The Eye of the Storm: Promethean Man and Spiritual Unity in the Esoteric Counter-Enlightenment
by Sasha Chaitow, BA Comm., MA Eng.Lit., MA candidate, Western Esotericism

Religious warfare in Europe and the Middle East is not a new phenomenon. It has raged in various combinations for the best part of the last 2000 years. However, alongside the three monotheistic religions, which despite their common roots have long conflicted on doctrinal matters, both with each other and within themselves, there has long existed a form of thought, or a corpus of currents which are grouped under the broad term Western Esotericism. There is no short definition and time does not allow me to enter into the intricacies of a full definition. Suffice, however, to say that the term “West” comprises the ‘vast Greco-Roman whole within which Judaism and Christianity have always co-habited with one another, joined by Islam for several centuries.’1 Renaissance humanism gave shape to what has come to be called esotericism, comprising of ‘forms of Hellenistic religiosity’ to include Gnosticism, neo-Pythagoreanism and Stoicism, conjoined with forms of mysticism belonging to the ‘three Abrahamic religions,’ including Jewish Kabbalah and neo-Alexandrian Hermeticism. The prevailing purpose was to establish a case for a prisca theologia or philosophia perennis, characterized by a belief in a unity of the origin of religions in distant antiquity within an atmosphere of unity and tolerance.2 This body of ideas came to be known as esotericism, or the esoteric tradition, and broadly encompasses three ‘traditional sciences’ of alchemy, astrology, and magia naturalis, closely related to a science of numbers, Christian Kabbalah, and a romantic philosophy of Nature.
Certainly in their eagerness to prove the existence of a primordial tradition that would link all mankind before a universal truth, the great names of the Florentine circle within which these ideas flourished, such as Marsilio Ficino, Pico della Mirandola, Giordano Bruno and later figures such as Johannes Reuchlin made assumptions, saw correspondences and wrote syncretic works which are inaccurate in a number of ways as far as modern scholarship is concerned, most of all in their vision of universality and syncretic tendencies. Their value lies in the fact by way of analogical thinking, the belief in correspondences between all things based on the Hermetic axiom ‘as above, so below’, nature as a living matrix providing these correspondences, the imagination as the sense through which we can perceive the latter, and the experience of transmutation, or the perfectibility of nature and man, they have greatly influenced the History of Ideas up until our day, providing an alternative vision for mankind from the one dictated by established religious authorities, one where, most importantly, harmony and unity could be found in all things, between Man and God, Man and Nature, and Science and Nature. Naturally many of these beliefs were decried as heresy, and there were many instances in which proponents of these traditions were excommunicated, persecuted, or even executed for their occupation with such matters, although ironically, most of them were devout Christians who sought to strengthen their faith with their discourse, while displaying respect and tolerance for Judaism that had brought them Kabbalah, and Islam that had preserved and developed ancient alchemical and philosophical manuscripts. (3-4 mins)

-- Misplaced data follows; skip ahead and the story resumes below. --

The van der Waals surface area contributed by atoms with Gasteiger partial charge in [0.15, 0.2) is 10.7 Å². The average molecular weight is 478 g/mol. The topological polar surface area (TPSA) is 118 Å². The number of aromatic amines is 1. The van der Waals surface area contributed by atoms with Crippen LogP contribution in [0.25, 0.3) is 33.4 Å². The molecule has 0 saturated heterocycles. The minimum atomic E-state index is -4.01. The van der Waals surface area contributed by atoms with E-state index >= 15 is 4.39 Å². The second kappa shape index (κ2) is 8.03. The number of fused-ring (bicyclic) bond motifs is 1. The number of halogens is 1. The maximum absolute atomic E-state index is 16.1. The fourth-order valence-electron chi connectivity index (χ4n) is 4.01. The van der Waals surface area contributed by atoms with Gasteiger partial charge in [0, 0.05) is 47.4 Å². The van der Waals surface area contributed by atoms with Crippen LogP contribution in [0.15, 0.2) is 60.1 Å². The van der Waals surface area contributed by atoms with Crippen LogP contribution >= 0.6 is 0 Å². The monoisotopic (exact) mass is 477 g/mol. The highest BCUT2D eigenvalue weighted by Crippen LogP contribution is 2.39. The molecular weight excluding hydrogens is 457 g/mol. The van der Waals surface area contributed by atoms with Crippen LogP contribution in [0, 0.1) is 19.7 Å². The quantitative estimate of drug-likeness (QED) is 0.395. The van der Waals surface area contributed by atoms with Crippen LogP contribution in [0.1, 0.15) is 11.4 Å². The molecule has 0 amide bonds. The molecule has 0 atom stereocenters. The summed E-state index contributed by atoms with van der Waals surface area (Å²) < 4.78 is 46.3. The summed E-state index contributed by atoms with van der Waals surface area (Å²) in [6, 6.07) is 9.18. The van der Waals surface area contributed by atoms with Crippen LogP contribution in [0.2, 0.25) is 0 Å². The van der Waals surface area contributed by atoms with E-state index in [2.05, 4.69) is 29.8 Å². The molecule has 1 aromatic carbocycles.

Between the 16th and 18th centuries, religious wars raged throughout Europe on the basis of Christian doctrinal differences, and giving esotericism a millenarian character particularly during the 17th century. All this culminated in a weakened Church and growing secularization of society that was to form the core of the Enlightenment, an Age of Reason in which secularism and science replaced religion and mythology as the uppermost areas for intellectual exploration, to the extent of discrediting many long-standing esoteric traditions. These effects spread into many fields, from the arts and natural sciences to history, rhetoric and government, with the apparently utilitarian aim of “the promotion of a better life on earth by making man more rational, and therefore wiser, more just, virtuous and happy.”3 “Language had been handed over to the grammarians, knowledge to the encyclopaedists,”4 and the emergence of a secular world-view left little space altogether for esoteric and magical thinking.
Concurrently however, there had appeared many streams which, to varying degrees of intensity and explicitness, flowed against this new age of reason; a pattern which was not at all new, and was dubbed the Counter-Enlightenment. On a religious level, Pietism, a Lutheran offshoot with an “emphasis on interior spirituality”5became the main vehicle for esoteric thought. Added to this, the re-emergence of “perennial concerns about the uncertainty and injustice of life,”6 the re-discovery of what Isaiah Berlin calls the ‘sublimity’ of myth and poetry,7and a growing consciousness of the concept expounded by Schelling; namely that the “universe [is] the self-development of a primal, non-rational force that can only be grasped by the intuitive powers of men of imaginative genius,”8were elements which informed and forged the materialization of Romanticism and the particular brands of esotericism characterising this period: theosophy and the overlapping current of Illuminism, which essentially attempted to “reconcile several intellectual systems,” in the midst of a “cultural crisis”9 on a massive scale. Fascinating though they are, these two streams of thought are intensely complex and time does not allow for a deeper discussion of precisely what they encompassed, more than to say that theosophy in particular leaned strongly on the teachings of Jakob Boehme, while Illuminism embraced the esoteric teachings and writings of antiquity and the Renaissance10 while also incorporating concepts put forward by Swedenborg and Saint-Martin.